How to Pick a Trim Color Banner

The trim of your home serves to accent various components that make up the surface of your home’s exterior — horizontal trim breaks up the floors of your home; vertical trim adds a solid, structural look to your abode; and window shutters serve as an additional accent.  Your trim holds just as much weight as the main color of your home’s facade. As such, it’s important to get the color of your trim right in order to balance the composition. So, how do you strike that balance? How can you make the most of the trim elements around the ol’ castle? Well, we’ve jotted down a few tips that you can employ to ensure that you settle on the best color scheme for your trim, accent elements, and the rest of the exterior of your home. Here’s our two cents:

Primary Elements & Secondary Elements

For the sake of clarity, we’re going to break down the elements of your home’s exterior into three parts: the main siding, the primary trim elements, and the secondary trim accents. We’ll define the main siding as the stuff that covers most of your home; the primary trim forms horizontal and vertical lines across your home, and it can be found at the edges and corners of your home; and finally, the secondary accents include other elements that break up your home’s composition (the window shutters, window sashes, and even the front door of your home).

Your main, primary, and secondary elements should all work together to make the most of the composition of your home. Each element should hold as much weight in the composition to ensure that your home looks balanced instead of off-putting or overwhelming. Try to consider all three of these elements as you consider all of the rest of our tips.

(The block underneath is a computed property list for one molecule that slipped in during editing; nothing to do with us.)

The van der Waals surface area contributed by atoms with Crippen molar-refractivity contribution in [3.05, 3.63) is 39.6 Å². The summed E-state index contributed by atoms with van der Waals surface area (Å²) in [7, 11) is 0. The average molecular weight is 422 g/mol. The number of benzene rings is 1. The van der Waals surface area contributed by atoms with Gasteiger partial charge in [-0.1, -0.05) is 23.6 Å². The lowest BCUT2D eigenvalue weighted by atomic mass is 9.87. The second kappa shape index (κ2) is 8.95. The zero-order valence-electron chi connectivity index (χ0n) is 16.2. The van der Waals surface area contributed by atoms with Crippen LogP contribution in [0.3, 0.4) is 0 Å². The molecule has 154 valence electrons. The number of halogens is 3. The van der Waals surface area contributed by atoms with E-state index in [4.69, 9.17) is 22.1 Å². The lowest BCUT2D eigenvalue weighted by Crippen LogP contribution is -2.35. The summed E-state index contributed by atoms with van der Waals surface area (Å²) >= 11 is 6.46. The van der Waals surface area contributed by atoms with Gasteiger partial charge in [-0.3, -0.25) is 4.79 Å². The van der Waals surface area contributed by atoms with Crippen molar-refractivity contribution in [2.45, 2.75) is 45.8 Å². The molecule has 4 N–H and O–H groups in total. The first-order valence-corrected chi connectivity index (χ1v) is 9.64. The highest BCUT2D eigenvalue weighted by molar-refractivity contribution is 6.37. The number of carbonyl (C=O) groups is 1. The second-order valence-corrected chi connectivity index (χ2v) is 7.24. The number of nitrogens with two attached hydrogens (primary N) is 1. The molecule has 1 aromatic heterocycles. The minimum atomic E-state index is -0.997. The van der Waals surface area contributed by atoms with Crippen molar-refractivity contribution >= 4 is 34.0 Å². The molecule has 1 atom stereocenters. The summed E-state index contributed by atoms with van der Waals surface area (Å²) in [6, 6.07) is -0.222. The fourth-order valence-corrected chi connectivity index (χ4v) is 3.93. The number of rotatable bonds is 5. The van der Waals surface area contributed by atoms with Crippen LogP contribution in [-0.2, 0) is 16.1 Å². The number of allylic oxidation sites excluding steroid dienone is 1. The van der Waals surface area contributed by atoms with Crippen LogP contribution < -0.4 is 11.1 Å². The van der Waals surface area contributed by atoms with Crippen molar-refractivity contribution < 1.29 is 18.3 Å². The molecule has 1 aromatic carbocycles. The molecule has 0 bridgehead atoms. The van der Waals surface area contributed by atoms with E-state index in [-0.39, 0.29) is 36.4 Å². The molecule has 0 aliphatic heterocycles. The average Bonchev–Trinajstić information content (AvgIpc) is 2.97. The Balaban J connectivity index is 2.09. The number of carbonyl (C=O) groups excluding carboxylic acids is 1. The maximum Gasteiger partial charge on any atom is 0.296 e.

Mix to Match

While you may be tempted to match all of the elements of your home’s facade, we urge you to consider mixing it up a bit. While it’s okay to have a home with green siding and dark green shutters, for example, it may prove overwhelming if every element of your home is green. Instead, you might opt for mint green siding, off-white trim, and a firetruck red door that offsets your siding while serving as a delightful accent.

Consider the color wheel (remember the color wheel from grade school?) and color theory when selecting colors. Opposites work well together, providing contrast that can balance your home’s composition. Often, homes have two opposing colors that balance each other (like mint green siding, and a firetruck red door), as well as a more neutral hue (like off-white). You can also use a color that is similar to, yet several shades different from another color in your exterior painting palette (like a robin’s egg blue facade with navy blue window shutter accents).

If you’re tossing around a few ideas in your head, then visit a hardware or paint store to collect several swatches of paints. Then, place these swatches side by side in sets to come up with a palette that works best for your home.

The Traditional Look